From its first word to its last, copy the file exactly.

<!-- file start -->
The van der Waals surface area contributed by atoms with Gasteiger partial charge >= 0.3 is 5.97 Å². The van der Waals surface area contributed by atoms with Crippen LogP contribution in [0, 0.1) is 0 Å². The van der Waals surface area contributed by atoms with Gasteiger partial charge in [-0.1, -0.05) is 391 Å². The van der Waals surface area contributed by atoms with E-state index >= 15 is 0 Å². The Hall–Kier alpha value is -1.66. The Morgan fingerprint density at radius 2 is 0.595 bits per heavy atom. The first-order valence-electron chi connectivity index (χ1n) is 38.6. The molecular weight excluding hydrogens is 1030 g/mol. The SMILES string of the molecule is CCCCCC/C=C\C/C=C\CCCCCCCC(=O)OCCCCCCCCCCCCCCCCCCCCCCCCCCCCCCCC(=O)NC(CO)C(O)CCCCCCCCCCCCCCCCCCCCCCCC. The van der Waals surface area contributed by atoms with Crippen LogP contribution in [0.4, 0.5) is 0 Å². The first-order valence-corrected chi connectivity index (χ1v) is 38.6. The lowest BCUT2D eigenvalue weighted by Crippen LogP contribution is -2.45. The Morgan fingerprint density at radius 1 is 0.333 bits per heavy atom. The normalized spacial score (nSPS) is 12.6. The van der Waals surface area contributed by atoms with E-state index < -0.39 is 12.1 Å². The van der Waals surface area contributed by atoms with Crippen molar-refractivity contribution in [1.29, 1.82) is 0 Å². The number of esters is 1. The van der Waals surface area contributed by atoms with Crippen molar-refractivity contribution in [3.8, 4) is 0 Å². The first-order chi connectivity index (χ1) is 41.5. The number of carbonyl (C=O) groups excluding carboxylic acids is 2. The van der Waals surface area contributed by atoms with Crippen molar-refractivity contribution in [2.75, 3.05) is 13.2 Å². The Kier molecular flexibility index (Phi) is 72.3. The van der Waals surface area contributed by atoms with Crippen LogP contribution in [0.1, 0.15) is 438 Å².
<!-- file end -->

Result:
The van der Waals surface area contributed by atoms with Gasteiger partial charge >= 0.3 is 5.97 Å². The van der Waals surface area contributed by atoms with Crippen LogP contribution in [0, 0.1) is 0 Å². The van der Waals surface area contributed by atoms with Gasteiger partial charge in [-0.1, -0.05) is 391 Å². The van der Waals surface area contributed by atoms with E-state index >= 15 is 0 Å². The Hall–Kier alpha value is -1.66. The Morgan fingerprint density at radius 2 is 0.595 bits per heavy atom. The first-order valence-electron chi connectivity index (χ1n) is 38.6. The molecular weight excluding hydrogens is 1030 g/mol. The SMILES string of the molecule is CCCCCC/C=C\C/C=C\CCCCCCCC(=O)OCCCCCCCCCCCCCCCCCCCCCCCCCCCCCCCC(=O)NC(CO)C(O)CCCCCCCCCCCCCCCCCCCCCCCC. The van der Waals surface area contributed by atoms with Crippen LogP contribution in [0.4, 0.5) is 0 Å². The first-order valence-corrected chi connectivity index (χ1v) is 38.6. The lowest BCUT2D eigenvalue weighted by Crippen LogP contribution is -2.45. The Morgan fingerprint density at radius 1 is 0.333 bits per heavy atom. The normalized spacial score (nSPS) is 12.6. The van der Waals surface area contributed by atoms with E-state index < -0.39 is 12.1 Å². The van der Waals surface area contributed by atoms with Crippen molar-refractivity contribution in [1.29, 1.82) is 0 Å². The number of esters is 1. The van der Waals surface area contributed by atoms with Crippen molar-refractivity contribution in [3.8, 4) is 0 Å². The first-order chi connectivity index (χ1) is 41.5. The number of carbonyl (C=O) groups excluding carboxylic acids is 2. The van der Waals surface area contributed by atoms with Crippen molar-refractivity contribution in [2.75, 3.05) is 13.2 Å². The Kier molecular flexibility index (Phi) is 72.3. The van der Waals surface area contributed by atoms with Crippen LogP contribution in [0.1, 0.15) is 438 Å².